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What Is a Cardiac Event Monitor?

What is Pediatric Cardiac Event Monitoring?

A heart (or cardiac) event monitor is a small, portable device that records the heart’s electrical activity for up to 30 days. Doctors use a cardiac event monitor to see whether your child is having unusual heart rates or rhythms (arrhythmias). Cardiac event monitoring is painless and noninvasive, which means it doesn’t enter your child’s body.

The heart’s electrical system controls the heart’s rate and rhythm by sending mild electric signals through heart muscle. These signals trigger the heart’s chambers to pump blood through the heart and to the lungs and body.

The way the monitor works is similar to an electrocardiogram (EKG/ECG). A standard, or resting, EKG measures and records the heart’s electrical activity to check for problems with heart rates (too fast or too slow) or rhythms (steady or irregular). At Pediatric Heart Specialists (PHS), a standard electrocardiogram is one of the first steps we take to evaluate your child’s heart.

Because a standard EKG records for only a few seconds, it may miss symptoms that don’t happen all the time. Cardiac event monitoring can capture unusual heart activity and symptoms that occur only weekly or monthly.

What is an event monitor used for in children?

If our pediatric cardiologists suspect that your child may have an arrhythmia, we may recommend an event monitor. Cardiac event monitoring can help if:

  • Your child experiences symptoms that happen randomly, infrequently or only during certain activities.
  • A standard EKG and a Holter monitor don’t provide enough information to diagnose a heart condition.

We use a cardiac event recorder to help diagnose arrhythmia by evaluating symptoms such as:

  • Heart palpitations (racing, pounding or skipping heartbeats)
  • Fainting
  • Dizziness

If your child experiences symptoms more often, we may recommend a Holter monitor, which records continuously for periods of 24 hours to 14 days. Your child wears a Holter monitor to capture heart symptoms that happen daily or several times a week.

How does a cardiac event monitor work?

A heart event monitor can record unusual electrical activity in your child’s heart for 30 days. While wearing the device, your child activates the recording whenever they notice symptoms, such as a racing heartbeat.

You’ll bring your child to our office to get the event monitor, which includes:

  • Small, sticky patches (electrodes) that attach painlessly to your child’s chest
  • A small device that looks like a cell phone

At PHS, we use wireless event monitors so the electrodes transmit wirelessly to the device. The electrodes stay on your child’s chest for the 30-day testing period. Your child can put the device in their pocket or clip it to their clothing. It may have a strap and pouch so they can wear it around their neck or over their shoulder.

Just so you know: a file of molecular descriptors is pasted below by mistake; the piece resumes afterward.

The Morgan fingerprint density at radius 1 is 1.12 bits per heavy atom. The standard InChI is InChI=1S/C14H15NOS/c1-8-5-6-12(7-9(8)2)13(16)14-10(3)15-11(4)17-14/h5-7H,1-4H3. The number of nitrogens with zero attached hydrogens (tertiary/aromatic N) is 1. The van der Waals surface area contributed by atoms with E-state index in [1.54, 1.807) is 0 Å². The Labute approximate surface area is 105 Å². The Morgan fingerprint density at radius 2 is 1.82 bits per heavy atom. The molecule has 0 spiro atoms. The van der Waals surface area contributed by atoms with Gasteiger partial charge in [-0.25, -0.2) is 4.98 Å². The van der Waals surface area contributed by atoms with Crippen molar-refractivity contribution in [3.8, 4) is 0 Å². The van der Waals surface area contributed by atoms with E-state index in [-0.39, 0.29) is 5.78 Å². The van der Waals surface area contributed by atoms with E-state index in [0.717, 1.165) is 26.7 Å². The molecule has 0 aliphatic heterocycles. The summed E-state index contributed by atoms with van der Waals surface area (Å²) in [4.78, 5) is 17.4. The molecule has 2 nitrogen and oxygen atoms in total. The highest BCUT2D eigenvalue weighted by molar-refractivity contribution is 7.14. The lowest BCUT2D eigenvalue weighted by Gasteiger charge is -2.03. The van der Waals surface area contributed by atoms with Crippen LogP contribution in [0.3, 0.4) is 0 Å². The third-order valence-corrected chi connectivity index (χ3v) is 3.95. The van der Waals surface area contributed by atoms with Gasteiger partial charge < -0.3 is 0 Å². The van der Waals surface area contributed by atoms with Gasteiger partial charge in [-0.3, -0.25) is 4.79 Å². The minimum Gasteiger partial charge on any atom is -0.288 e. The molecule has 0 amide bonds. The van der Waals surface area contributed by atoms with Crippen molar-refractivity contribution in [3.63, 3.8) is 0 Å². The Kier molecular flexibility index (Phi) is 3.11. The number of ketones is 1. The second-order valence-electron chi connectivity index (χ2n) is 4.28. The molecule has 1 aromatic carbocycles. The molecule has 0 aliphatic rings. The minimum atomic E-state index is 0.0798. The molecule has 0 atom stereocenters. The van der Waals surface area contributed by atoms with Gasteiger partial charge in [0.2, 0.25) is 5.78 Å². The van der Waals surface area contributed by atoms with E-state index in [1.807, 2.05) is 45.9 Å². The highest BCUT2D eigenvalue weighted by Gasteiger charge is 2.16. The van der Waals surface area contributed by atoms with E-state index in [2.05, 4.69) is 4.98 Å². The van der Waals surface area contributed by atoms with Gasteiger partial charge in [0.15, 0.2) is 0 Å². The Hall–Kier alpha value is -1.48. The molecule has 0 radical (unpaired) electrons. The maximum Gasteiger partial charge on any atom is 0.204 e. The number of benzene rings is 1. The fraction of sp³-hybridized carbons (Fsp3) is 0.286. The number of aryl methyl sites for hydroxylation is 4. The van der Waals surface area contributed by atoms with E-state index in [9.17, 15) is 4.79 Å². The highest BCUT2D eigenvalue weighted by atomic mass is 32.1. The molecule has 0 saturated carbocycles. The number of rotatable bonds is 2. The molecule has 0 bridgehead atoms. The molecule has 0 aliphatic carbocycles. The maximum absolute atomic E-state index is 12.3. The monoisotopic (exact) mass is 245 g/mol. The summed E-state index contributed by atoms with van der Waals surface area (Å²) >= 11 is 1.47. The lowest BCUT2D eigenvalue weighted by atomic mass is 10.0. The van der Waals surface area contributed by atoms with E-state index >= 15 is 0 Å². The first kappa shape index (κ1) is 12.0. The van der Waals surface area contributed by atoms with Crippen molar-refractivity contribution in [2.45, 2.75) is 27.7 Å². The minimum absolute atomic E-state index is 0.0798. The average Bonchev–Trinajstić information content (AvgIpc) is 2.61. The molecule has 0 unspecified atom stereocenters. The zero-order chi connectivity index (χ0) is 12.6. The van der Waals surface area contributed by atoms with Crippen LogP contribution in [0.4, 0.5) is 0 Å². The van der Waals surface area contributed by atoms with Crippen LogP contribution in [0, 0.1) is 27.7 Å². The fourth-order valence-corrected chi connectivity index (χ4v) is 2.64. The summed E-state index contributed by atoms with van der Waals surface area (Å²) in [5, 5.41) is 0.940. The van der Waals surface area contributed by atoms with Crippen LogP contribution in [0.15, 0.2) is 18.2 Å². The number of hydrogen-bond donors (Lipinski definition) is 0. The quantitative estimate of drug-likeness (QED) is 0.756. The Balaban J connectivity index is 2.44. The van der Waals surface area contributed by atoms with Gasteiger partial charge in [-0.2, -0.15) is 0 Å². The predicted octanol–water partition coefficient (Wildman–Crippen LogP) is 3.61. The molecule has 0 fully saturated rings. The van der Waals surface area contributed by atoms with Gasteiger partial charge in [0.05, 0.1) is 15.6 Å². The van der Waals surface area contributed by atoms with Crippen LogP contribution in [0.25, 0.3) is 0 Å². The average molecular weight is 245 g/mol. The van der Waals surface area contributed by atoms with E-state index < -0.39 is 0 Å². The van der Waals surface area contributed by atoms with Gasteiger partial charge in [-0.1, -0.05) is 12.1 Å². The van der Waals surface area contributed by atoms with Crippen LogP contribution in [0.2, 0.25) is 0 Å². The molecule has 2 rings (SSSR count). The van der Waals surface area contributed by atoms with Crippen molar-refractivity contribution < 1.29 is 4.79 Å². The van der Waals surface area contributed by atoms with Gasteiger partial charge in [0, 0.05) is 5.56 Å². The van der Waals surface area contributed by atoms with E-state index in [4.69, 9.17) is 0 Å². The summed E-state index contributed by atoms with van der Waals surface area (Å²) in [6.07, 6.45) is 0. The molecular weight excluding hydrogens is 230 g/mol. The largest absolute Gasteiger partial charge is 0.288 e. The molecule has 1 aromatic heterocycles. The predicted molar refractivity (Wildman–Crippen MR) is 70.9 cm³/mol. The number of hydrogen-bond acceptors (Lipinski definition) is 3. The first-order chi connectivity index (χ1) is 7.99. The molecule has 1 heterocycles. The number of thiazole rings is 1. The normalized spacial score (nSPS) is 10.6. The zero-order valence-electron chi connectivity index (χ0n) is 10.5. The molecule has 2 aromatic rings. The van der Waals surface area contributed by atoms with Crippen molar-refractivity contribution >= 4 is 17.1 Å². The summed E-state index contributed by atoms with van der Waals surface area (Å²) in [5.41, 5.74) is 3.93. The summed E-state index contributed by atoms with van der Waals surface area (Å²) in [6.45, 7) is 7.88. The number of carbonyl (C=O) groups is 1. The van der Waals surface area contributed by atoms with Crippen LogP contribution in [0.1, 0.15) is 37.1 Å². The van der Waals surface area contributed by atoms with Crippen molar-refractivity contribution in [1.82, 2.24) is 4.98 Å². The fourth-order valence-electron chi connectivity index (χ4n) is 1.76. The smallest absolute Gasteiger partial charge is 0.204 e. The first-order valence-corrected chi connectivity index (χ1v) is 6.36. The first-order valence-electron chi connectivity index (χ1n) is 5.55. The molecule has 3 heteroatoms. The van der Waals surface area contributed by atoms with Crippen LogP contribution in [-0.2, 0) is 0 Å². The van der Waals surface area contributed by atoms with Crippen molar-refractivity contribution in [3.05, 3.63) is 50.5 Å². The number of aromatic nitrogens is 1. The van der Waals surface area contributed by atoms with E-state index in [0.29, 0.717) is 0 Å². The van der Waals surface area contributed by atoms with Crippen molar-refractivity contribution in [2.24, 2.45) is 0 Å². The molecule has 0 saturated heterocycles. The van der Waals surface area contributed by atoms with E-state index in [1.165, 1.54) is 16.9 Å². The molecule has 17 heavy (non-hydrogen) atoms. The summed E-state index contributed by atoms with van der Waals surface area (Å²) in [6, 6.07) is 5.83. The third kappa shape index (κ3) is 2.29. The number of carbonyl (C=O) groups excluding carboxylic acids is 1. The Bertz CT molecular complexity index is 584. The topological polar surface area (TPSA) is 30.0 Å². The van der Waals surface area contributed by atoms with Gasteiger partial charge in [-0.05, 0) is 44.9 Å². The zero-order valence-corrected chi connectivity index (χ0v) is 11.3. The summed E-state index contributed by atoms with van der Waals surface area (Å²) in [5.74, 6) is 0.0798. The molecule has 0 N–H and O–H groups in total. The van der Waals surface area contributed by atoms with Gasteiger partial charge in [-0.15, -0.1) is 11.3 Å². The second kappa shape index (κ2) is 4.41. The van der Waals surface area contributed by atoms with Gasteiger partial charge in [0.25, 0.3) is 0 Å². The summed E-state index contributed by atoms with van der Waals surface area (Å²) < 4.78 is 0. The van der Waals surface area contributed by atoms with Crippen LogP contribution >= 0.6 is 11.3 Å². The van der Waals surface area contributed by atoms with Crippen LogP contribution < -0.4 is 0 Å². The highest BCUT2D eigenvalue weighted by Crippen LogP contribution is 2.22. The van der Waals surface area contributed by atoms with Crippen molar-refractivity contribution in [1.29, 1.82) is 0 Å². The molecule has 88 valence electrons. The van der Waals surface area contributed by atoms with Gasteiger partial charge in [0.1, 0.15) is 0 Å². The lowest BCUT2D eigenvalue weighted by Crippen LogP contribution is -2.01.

We typically use auto-trigger event monitors, which:

  • Monitor the heart’s electrical activity anytime your child is wearing the device
  • Automatically record unusual heart symptoms that happen rarely or during sleep
  • Allow you or your child to trigger the device manually when they feel symptoms

After we set up the event monitor, we provide you and your child with instructions about how to:

  • Keep the electrodes attached to your child's skin
  • Trigger the device and indicate the specific symptoms
  • Check the device for problems
  • Contact someone if you need help with the monitor

Helpful tips for cardiac event monitoring

  • Keep the monitor and electrodes dry. Take the device off your child before they bathe, shower or swim.
  • Try to prevent electrical interference on the recording:
    • Don’t use electrical appliances, such as electric razors, hair dryers or electric toothbrushes, near your child.
    • Avoid electric blankets, electric heating pads, metal detectors and areas with high-voltage electrical wires.
    • Avoid equipment with strong magnets, such as MRI machines.

Results of pediatric cardiac event monitoring

The event monitor transmits data whenever your child is wearing it and it’s in cellular service. The device company monitors the recordings as they come in, in real time. A company representative calls us if the recordings show that your child is having unusual heart symptoms.

After the 30-day testing period, the company sends us the test results to evaluate for diagnosis. We review the results with you and begin planning the next steps in your child’s care.

What are the risks of cardiac event monitoring in children?

Cardiac event monitoring is a safe, painless, noninvasive test. The only risk is skin irritation or an allergic reaction to the adhesive on the electrodes. We can provide electrodes for sensitive skin, if you request them.

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